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With Cooper set for abortion rally and veto, Rev. Barber condemns ‘extremist’ lawmakers

Clergy and advocates from across North Carolina gathered inside the General Assembly on Friday to denounce the Republican abortion bill that passed both legislative chambers last week.

Democratic Gov. Roy Cooper has said he will veto Senate Bill 20 at a rally on Saturday, attempting to block a bill that bans most abortions after 12 weeks.

The 10 a.m. rally will bring opponents of the bill to Raleigh’s Bicentennial Mall, while at least some of the bill’s supporters plan to assemble at the same time nearby in front of the Legislative Building.

Republicans have said the bill is “mainstream” and “pro-woman,” with exceptions up to 20 weeks for rape and incest, up to 24 weeks for “life-limiting” fetal anomalies and without a limit if the mother’s life is in danger. It contains funding for services, such as child care, foster care and contraception, as well as paid parental leave for teachers and state employees.

Democrats and those against the bill have said it’s extreme and will cause harm to pregnant people, especially those who are low-income and may face complications getting an abortion due to the shorter time frame and new requirements. They also called out the speedy passage of the bill, with limited public input.

Cooper’s veto is expected to be overridden by Republicans, who have a slim supermajority in both legislative chambers.

Still, that was not a deterrent for the coalition, spearheaded by the Rev. William Barber II, a nationally recognized pastor from Goldsboro who called on lawmakers to vote against an override. The coalition also called on Cooper to push back against the abortion bill, as well as other legislation this year they found harmful.

From left: Rev. Dr. Jennifer Copeland, Rev. Rev. William Barber and Rev. Dr. Rebecca Todd Peters. The coalition makes their way out of the legislative building to the governor’s mansion.
From left: Rev. Dr. Jennifer Copeland, Rev. Rev. William Barber and Rev. Dr. Rebecca Todd Peters. The coalition makes their way out of the legislative building to the governor’s mansion.

“Nothing this legislature is doing is about choosing life. If extremists were deeply concerned about life, they would have done something to address the number one killer of children: gun violence,” said Barber, president of Repairers of the Breach and co-chair of the Poor People’s Campaign, which both sent representatives Friday.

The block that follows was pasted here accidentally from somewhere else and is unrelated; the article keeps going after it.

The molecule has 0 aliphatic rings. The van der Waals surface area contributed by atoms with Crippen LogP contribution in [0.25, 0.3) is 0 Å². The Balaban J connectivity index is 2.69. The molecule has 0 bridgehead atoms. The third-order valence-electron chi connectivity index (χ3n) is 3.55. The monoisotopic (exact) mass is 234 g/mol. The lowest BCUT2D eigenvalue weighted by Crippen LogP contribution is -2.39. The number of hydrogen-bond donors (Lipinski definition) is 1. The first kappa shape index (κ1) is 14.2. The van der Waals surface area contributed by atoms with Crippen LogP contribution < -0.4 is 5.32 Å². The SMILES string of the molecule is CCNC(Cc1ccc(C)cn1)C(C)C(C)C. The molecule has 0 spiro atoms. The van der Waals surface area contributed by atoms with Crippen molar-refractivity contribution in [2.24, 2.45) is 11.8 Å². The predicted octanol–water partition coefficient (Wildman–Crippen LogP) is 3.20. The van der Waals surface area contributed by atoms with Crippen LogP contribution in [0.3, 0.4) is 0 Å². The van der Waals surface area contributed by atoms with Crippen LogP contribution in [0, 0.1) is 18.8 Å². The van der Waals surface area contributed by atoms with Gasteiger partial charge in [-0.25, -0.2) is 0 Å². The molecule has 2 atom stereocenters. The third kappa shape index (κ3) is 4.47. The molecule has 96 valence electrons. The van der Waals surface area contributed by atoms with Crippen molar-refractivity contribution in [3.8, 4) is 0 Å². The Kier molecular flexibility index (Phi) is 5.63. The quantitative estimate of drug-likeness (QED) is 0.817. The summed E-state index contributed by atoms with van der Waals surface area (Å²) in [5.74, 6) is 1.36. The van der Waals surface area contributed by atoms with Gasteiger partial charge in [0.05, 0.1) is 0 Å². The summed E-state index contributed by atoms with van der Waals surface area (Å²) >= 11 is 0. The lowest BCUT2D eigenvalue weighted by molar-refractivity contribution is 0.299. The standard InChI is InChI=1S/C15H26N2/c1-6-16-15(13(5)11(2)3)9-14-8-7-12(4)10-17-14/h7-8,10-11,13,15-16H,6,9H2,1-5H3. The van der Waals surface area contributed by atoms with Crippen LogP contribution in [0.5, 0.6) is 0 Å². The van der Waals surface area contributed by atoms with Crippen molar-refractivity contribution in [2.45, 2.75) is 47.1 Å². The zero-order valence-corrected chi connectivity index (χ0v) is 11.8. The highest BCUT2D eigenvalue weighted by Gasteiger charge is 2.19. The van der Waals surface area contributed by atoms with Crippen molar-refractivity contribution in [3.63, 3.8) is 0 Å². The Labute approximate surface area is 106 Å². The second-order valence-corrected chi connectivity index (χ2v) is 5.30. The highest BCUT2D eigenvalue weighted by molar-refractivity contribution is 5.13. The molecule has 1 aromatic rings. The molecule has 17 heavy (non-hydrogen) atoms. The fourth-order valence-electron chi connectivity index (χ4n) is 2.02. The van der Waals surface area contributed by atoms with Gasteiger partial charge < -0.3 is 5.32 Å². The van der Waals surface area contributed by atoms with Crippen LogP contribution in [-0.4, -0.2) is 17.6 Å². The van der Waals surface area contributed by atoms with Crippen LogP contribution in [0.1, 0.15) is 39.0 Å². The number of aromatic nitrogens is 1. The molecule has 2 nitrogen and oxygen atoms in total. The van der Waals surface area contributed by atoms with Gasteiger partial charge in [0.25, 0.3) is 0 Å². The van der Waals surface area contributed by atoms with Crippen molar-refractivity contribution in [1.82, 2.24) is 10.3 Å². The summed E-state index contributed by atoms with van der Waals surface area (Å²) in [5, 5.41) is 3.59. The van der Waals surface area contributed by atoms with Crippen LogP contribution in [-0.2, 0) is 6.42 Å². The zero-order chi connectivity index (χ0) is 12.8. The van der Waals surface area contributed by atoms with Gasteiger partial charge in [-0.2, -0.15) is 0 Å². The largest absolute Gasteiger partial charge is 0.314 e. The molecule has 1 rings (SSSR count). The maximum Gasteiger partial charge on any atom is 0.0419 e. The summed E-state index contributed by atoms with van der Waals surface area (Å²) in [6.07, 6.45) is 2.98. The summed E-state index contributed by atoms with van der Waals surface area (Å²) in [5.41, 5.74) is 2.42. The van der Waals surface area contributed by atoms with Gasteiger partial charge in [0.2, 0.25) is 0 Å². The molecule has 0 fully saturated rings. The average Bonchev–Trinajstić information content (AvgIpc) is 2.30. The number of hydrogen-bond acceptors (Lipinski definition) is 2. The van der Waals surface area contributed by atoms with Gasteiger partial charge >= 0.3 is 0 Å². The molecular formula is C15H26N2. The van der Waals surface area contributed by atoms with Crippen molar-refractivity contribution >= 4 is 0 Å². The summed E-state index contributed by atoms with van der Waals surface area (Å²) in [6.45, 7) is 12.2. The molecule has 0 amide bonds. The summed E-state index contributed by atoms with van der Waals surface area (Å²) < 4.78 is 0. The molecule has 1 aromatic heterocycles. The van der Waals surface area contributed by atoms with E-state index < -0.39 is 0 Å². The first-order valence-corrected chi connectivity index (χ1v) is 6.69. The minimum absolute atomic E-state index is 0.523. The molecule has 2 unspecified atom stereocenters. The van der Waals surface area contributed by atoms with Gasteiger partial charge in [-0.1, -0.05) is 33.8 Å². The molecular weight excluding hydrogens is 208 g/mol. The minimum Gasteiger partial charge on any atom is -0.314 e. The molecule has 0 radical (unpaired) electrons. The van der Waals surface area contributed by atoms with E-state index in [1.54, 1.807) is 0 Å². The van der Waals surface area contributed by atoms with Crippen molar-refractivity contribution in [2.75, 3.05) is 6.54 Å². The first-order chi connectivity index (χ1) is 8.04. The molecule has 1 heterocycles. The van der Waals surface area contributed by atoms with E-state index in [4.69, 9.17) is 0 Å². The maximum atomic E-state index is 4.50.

Lawmakers say they “care about life in the womb but then when the child gets outside the womb, you want to cut food stamps, health care, wages for parents, attempt to say anti-abortion stance is synonymous with godliness,” Barber said, ”basically saying that real godliness in public policy is guns, tax cuts, denying living wages and health care, suppressing voting rights, being anti-abortion, anti-immigrant and anti-LGBTQ.

“Well we as clergy come to say, no, a prophetic no. It is absolute hypocrisy to say you care about life and then you write a law that puts poor and low-income women’s lives in jeopardy.”

Rev. Chalice Overy says the bill will harm low-income women.
Rev. Chalice Overy says the bill will harm low-income women.

Chalice Overy, a pastor at Pullen Memorial Baptist Church in Raleigh, said Friday that lawmakers “are passing these bills and they’re charging it to poor people.”

Low-income women, who are often not paid sick leave and who may not know how their weekly schedule looks, will face complications attending additional appointments which amount “to psychological intimidation,” Overy said.

Some have also expressed concern that the 12-week abortion limit will lead many people to seek abortions out-of-state, or even illegally, and that new requirements for clinics may force many to shut down.

The Rev. Claudia Jimenez, a pastor at the Unitarian Universalist Congregation of Asheville, said she drove to Raleigh to speak against the bill because she was “outraged” it could lead to the closing of the one clinic in Asheville, “that serves not only Western North Carolina, but other states, including our neighbors in Tennessee.”

Rev. Claudia Jimenez, a pastor at the Unitarian Universalist Congregation of Asheville, speaks out against the abortion bill.
Rev. Claudia Jimenez, a pastor at the Unitarian Universalist Congregation of Asheville, speaks out against the abortion bill.

“This immoral abortion ban will particularly harm people in rural areas, working people and those who historically lack access to affordable health care, people of color, young people and LGBTQ+ North Carolinians,” she said.

After the press conference, the coalition lined up and made their way out of the Legislative Building, en route to the governor’s mansion a few blocks away to speak with Cooper.

Once done, they planned to deliver letters to all state legislators denouncing the abortion bill and other legislation.

Page 1 of Letter%20to%20NC%20General%20Assembly.pdf

Page 1 of Letter%20to%20NC%20General%20Assembly.pdf
Page 1 of Letter%20to%20NC%20General%20Assembly.pdf

Contributed to DocumentCloud by Jordan Schrader (The News and Observer) • View document or read text